Sweden orders textbook on Roma discrimination
A Romani language class in Malmö. Photo: Drago Prvulovic/TT

Sweden orders textbook on Roma discrimination

The Swedish government has asked a new commission to create school materials based on a white paper documenting Swedish discrimination of Roma. READ  

Day-care rapist
Day-care rape suspect 'was mentally ill'
Photo: TT

Day-care rape suspect 'was mentally ill'

Social services have ruled that a day-care intern charged with molesting 14 children in southern Sweden was "seriously mentally disturbed". READ  

What's On in Sweden

What's On in Sweden

Autumn has arrived in Sweden, which means grey skies are approaching. But summer goes out with a skip, hop, and a bang - the annual Color Run is taking place in Stockholm this weekend. READ  

Surströmmingspremiär
Swedes celebrate first day of smelly fish season
Photo: Hasse Holmberg/TT

Swedes celebrate first day of smelly fish season

On the third Thursday of each August, Swedes celebrate the start of the fermented herring season. The Local finds out more about the worst-smelling food on earth, and collects some of the best reaction videos. READ  

Spotify founders win 'Expats of the Year'
Crown Princess Victoria and Spotify co-founder Martin Lorentzon Photo: Fredrik Sandberg/TT

Spotify founders win 'Expats of the Year'

Spotify founders Martin Lorentzon and Daniel Ek won the International Swede of the Year award (Årets svensk i världen) on Wednesday for their work in making the world's music accessible to the world. READ  

Top ministers count cost of 'less secure world'
Photo: Maja Suslin/TT

Top ministers count cost of 'less secure world'

Foreign and Finance Ministers Carl Bildt and Anders Borg held a press conference on Wednesday to discuss how Sweden was being affected by a "less secure" world, and how it would foot the bill for a growing influx of refugees. READ  

Volvo profits saved by Chinese devotion
Volvo Cars chief executive Håkan Samuelsson. Photo: Fredrik Sandberg/TT

Volvo profits saved by Chinese devotion

The now Chinese-owned Volvo Car Group announced a return to profits on Wednesday - thanks to the Swedish brand's popularity in China. READ  

Ikea founder gives giant donation to hometown

Ikea founder gives giant donation to hometown

Ikea founder Ingvar Kamprad donated a gift to his hometown on Wednesday to the tune of 53 million kronor ($7.7 million). The cash is to be used for developing the area. READ  

RECEIVE OUR NEWSLETTER AND ALERTS
Finest.se
Gallery
People-watching August 20th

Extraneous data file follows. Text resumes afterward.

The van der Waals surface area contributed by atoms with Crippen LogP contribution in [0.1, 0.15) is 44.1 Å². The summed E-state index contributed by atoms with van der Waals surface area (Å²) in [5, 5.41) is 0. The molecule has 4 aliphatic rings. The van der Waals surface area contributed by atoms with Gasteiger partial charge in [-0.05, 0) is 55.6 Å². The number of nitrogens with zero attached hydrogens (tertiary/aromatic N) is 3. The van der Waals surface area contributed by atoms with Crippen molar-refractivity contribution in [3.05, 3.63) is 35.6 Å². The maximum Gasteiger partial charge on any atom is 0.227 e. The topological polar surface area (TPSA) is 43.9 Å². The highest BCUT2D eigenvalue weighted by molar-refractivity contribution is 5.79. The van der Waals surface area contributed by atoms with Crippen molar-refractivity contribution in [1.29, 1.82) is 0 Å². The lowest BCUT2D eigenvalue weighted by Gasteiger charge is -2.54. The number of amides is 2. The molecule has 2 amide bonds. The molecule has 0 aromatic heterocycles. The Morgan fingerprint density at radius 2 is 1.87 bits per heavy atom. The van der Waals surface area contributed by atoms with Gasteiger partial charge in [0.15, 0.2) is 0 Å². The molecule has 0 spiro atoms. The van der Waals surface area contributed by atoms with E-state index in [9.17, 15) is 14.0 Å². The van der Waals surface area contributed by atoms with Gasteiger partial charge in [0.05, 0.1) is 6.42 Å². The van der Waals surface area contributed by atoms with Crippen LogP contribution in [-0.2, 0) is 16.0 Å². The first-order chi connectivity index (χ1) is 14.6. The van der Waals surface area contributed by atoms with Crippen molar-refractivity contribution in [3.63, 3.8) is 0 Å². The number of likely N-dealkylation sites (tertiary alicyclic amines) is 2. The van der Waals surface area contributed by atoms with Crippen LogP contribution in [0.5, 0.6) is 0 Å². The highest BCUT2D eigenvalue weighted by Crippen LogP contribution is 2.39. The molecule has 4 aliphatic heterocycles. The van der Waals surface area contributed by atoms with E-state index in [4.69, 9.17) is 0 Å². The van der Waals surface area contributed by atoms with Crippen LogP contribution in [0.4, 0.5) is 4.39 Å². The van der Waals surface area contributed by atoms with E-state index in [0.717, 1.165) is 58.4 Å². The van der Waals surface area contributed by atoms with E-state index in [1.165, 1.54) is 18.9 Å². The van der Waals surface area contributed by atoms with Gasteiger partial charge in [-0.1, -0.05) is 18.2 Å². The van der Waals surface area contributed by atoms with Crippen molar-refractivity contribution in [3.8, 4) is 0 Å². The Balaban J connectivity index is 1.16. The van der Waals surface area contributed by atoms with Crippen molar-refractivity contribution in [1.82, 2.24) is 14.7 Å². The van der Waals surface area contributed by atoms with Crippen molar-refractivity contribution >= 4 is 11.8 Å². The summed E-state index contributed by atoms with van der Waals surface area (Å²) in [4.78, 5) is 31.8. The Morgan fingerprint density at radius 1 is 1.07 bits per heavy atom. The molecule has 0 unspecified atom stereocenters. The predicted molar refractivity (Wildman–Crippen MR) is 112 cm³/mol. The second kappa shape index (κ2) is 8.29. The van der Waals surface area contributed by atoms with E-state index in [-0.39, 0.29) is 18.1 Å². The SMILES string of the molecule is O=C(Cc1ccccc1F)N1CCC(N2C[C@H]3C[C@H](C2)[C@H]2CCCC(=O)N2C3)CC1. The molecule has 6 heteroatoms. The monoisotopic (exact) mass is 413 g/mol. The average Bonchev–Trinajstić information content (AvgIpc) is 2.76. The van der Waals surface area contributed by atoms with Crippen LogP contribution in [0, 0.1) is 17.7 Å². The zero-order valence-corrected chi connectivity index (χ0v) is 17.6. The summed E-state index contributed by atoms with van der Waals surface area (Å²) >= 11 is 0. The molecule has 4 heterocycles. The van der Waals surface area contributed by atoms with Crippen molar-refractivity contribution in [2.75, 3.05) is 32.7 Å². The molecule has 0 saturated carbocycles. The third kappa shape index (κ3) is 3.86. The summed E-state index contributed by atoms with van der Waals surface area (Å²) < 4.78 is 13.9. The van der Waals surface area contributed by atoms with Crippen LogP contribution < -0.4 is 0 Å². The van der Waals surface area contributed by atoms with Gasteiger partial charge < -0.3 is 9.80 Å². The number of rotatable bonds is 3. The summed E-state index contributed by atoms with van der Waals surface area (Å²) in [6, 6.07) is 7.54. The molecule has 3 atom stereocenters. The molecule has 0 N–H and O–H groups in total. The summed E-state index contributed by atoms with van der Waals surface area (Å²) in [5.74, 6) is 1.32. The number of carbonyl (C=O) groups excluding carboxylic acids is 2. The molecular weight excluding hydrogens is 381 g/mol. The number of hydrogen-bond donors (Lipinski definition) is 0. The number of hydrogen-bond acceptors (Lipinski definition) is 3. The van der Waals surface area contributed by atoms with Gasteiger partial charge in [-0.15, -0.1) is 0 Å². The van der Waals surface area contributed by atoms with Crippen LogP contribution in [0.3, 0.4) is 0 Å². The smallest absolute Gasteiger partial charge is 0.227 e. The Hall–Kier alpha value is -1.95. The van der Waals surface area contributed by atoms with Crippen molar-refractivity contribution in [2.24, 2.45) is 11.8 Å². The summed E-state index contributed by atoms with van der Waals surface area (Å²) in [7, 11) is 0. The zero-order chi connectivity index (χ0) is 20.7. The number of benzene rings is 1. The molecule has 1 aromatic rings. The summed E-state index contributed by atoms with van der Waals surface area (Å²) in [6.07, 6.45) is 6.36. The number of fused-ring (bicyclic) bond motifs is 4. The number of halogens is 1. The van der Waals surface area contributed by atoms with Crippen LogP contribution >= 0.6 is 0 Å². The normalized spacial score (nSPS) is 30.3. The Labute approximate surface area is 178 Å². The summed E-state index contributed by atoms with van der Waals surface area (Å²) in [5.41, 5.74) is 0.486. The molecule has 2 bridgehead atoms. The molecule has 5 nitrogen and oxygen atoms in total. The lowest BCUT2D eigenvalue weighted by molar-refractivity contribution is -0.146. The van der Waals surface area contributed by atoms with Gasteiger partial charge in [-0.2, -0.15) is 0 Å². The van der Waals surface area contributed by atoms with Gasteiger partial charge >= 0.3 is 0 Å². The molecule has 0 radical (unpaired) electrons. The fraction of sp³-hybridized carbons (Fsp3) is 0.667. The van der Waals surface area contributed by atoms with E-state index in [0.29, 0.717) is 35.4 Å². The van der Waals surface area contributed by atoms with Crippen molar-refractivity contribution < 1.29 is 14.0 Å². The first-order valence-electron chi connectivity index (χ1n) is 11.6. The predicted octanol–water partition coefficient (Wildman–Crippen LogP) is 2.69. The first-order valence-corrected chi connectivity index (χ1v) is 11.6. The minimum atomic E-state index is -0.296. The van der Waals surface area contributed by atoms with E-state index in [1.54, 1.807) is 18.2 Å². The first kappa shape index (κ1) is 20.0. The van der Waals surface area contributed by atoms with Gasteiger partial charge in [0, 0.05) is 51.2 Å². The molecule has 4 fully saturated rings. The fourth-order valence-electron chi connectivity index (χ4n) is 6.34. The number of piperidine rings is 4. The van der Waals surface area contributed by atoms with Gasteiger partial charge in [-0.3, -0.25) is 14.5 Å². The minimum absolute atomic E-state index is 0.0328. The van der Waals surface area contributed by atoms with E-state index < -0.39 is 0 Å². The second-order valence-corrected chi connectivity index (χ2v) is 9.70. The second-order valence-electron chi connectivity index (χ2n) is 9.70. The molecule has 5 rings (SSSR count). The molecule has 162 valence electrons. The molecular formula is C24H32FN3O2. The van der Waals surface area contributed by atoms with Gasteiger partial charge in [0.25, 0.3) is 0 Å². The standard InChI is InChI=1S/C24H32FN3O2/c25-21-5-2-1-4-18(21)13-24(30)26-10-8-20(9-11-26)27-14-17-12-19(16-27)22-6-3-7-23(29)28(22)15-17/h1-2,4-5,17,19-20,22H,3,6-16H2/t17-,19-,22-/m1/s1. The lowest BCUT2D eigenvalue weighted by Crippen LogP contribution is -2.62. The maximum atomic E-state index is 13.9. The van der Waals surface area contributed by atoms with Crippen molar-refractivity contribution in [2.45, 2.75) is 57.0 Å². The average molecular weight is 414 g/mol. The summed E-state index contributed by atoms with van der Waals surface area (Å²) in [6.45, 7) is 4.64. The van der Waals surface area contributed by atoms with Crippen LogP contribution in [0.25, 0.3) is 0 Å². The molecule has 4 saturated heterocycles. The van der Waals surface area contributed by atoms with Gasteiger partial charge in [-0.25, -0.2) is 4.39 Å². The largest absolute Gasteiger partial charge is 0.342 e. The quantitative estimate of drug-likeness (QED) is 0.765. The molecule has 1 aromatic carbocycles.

Society
Did you know the Bronx in NYC was named after a Swede?
Politics
"Iraq reminds me of the Yugoslav wars. It's the same story."
Society
Swedes slam Danes for 'racist' art
National
Majority of Swedes favour more or just as many refugees
Blog updates

17 August

Sea Fever (Around Sweden in a kayak) »

"I’m going to keep this post short and sweet as its not something I take any pleasure in writing. After much deliberation I have made the heartbreaking decision to abandon my trip after 1200km due to reoccurring injury. It is not a decision I have made lightly and it is one that has been truly devastating..." READ »

 

17 August

St. Louis strong (Blogweiser) »

"It’s typically a bad sign when my hometown makes news in Sweden. St. Louis was in the headlines here a few years ago when a tornado struck the airport. The city also caught attention after a politician talked about ‘legitimate rape’. Now, shooting and riots this week in Ferguson, a part of St. Louis, are..." READ »

 
 
 
Society
Lock your bathrooms: Swedish toilet invader on the the loose
Politics
'Assange will not leave until safe'
Gallery
See more images from the southern Sweden floods
Sponsored Article
Find out what gives this Swedish school executive appeal
Society
Serial chicken smuggler caught at Norway border. Again.
Society
This gold coin may be the key to solving a Swedish massacre
Shutterstock
Lifestyle
The Swedish mentor (and why you may need one)
National
Food agency warns girls: 'Don't eat stinky fish'
Politics
Reinfeldt calls for tolerance to refugees
Gallery
People-watching August 16-17
National
Sweden celebrates 200 years of peace
Society
Top ten literal Swedish words
Politics
'Terror training should be illegal': Liberal Party
Gallery
Swedes talk about 200 years of national peace
Politics
Islamic extremist shakes Sweden with TV threat
National
Teacher fined for 'Hitler salute' in German class
National
Swede asks for epidural and gets disinfectant
Features
Kiruna residents talk life in a town on the move
National
Swedish dad takes kids to Israel to learn about war
Skatteverket
Sponsored Article
Introducing... ID cards and permits in Stockholm
Sponsored Article
Introducing...Your finances in Stockholm
Sponsored Article
Introducing...Housing in Stockholm
Latest news from The Local in Austria

More news from Austria at thelocal.at

Latest news from The Local in Switzerland

More news from Switzerland at thelocal.ch

Latest news from The Local in Germany

More news from Germany at thelocal.de

Latest news from The Local in Denmark

More news from Denmark at thelocal.dk

Latest news from The Local in Spain

More news from Spain at thelocal.es

Latest news from The Local in France

More news from France at thelocal.fr

Latest news from The Local in Italy

More news from Italy at thelocal.it

Latest news from The Local in Norway

More news from Norway at thelocal.no

697
jobs available
Swedish Down Town Consulting & Productions
Swedish Down Town Consulting & Productions is an innovative business company which provides valuable assistance with the Swedish Authorities, Swedish language practice and general communications. Call 073-100 47 81 or visit:
www.swedishdowntown.com
PSD Media
PSD Media is marketing company that offers innovative solutions for online retailers. We provide modern solutions that help increase traffic and raise conversion. Visit our site at:
http://psdmedia.se